Objectives: Approximately 8 million Ukrainians have been displaced by the war in Ukraine and five million children had their education disrupted. Here, we report an evaluation of (1) the feasibility (i.e., recruitment), (2) the acceptability (i.e., attendance, participants’ views) and (3) the influence of a pilot community art-based project on the well-being, health behaviour and socialisation of Ukrainian refugee children in London, UK. Methods: Twenty-two refugee children aged 4-14 years from St Mary’s Ukrainian school in London took part in five weekly art workshop group sessions led by a team of volunteer independent artists based in a community art studio in West London in collaboration with Children and War UK. Analyses were conducted on measures of the children’s psychological well-being, health behaviour, and socialisation; collected from participating children and their parents through the workshops. Results: The community art workshops received sufficient interest from parents during recruitment. Child participants and their parents expressed overwhelmingly positive views and high satisfaction towards the workshops and their activities. While the workshops were conducted without a control group, changes in psychological well-being and health behaviour and socialisation were in the expected direction. The workshops were associated with reduced impact of intrusive re-experiencing of traumatic events (p = .021), negative emotion (ps = .006-.043; rated by children and by their parents, respectively), and sleep disturbance (p=.015). Mood and motivational states increase relative to before activities within sessions (ps = .001-.023). Conclusions: The artist-led workshops are a valuable community project associated with high satisfaction and potentially increased well-being in Ukrainian refugee children. A provision for a larger number of participants should be considered.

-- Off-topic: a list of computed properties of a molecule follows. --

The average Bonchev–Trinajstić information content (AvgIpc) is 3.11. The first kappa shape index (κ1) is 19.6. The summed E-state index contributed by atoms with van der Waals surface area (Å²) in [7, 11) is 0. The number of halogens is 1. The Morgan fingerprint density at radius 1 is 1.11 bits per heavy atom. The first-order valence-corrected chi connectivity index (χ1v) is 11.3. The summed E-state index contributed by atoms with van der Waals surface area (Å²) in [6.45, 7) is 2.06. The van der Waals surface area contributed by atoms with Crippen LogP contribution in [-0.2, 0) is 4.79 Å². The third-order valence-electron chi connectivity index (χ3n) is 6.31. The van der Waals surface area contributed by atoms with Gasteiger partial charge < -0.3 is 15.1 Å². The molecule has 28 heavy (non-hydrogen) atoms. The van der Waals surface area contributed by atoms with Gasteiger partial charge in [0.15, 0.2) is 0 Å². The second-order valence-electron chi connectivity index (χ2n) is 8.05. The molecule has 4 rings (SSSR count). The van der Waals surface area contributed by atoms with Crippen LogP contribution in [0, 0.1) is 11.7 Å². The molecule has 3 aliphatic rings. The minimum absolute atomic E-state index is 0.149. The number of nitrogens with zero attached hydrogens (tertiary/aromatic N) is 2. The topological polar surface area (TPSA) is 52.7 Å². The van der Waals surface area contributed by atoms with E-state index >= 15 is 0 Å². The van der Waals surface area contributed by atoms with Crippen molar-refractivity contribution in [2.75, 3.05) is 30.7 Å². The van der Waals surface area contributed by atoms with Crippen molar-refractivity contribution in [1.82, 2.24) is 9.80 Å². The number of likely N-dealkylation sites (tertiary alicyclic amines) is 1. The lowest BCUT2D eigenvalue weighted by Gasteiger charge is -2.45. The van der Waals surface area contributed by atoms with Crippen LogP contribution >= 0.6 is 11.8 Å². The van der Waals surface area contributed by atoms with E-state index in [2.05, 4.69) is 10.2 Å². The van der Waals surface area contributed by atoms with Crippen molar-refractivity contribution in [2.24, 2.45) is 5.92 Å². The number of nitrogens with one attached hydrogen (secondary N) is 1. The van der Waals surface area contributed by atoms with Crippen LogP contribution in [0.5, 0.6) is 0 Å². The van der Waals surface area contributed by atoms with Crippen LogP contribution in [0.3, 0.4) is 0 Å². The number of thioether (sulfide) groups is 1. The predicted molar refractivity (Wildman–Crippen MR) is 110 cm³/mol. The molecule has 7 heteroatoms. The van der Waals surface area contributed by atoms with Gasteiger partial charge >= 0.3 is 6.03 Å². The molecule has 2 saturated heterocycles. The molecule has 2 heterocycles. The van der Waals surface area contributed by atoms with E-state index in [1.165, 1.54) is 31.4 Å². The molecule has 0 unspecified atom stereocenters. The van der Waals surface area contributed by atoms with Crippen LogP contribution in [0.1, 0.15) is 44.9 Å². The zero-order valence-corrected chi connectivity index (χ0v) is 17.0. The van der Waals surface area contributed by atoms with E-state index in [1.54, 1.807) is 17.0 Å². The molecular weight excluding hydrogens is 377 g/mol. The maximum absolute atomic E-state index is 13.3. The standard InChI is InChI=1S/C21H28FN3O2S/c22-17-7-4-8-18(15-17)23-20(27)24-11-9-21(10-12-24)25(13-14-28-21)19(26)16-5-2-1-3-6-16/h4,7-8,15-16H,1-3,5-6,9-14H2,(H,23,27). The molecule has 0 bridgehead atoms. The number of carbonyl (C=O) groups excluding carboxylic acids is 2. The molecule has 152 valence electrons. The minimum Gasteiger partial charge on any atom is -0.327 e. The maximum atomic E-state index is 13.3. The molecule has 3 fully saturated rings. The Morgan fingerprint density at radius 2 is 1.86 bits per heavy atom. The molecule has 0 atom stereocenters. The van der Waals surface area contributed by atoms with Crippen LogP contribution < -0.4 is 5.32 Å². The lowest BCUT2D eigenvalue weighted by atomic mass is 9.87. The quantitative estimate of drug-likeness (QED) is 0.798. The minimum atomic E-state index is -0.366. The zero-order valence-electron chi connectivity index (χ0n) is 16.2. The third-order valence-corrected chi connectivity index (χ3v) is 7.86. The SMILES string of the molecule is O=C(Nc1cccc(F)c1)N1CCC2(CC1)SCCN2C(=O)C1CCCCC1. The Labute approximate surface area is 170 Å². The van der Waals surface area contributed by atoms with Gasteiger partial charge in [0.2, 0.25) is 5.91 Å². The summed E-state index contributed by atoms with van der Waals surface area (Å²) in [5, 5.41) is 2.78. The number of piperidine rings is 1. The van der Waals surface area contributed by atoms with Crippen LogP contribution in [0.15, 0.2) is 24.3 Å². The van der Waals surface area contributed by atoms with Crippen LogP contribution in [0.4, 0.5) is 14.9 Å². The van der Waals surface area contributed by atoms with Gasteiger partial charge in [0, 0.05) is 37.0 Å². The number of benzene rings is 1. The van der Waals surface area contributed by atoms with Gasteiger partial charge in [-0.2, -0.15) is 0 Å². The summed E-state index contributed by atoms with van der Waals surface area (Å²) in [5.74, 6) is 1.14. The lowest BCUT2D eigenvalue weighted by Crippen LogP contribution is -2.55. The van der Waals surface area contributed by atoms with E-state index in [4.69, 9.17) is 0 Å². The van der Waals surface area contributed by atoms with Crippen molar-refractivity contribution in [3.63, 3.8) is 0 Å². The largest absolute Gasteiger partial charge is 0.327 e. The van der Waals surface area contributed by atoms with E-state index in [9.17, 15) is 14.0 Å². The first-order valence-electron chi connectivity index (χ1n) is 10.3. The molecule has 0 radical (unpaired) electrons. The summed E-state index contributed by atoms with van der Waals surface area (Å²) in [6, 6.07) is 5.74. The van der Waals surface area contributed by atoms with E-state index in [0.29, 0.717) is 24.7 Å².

Original languageEnglish
Journal Frontiers in Child and Adolescent Psychiatry
Publication statusAccepted/In press - 16 Oct 2023

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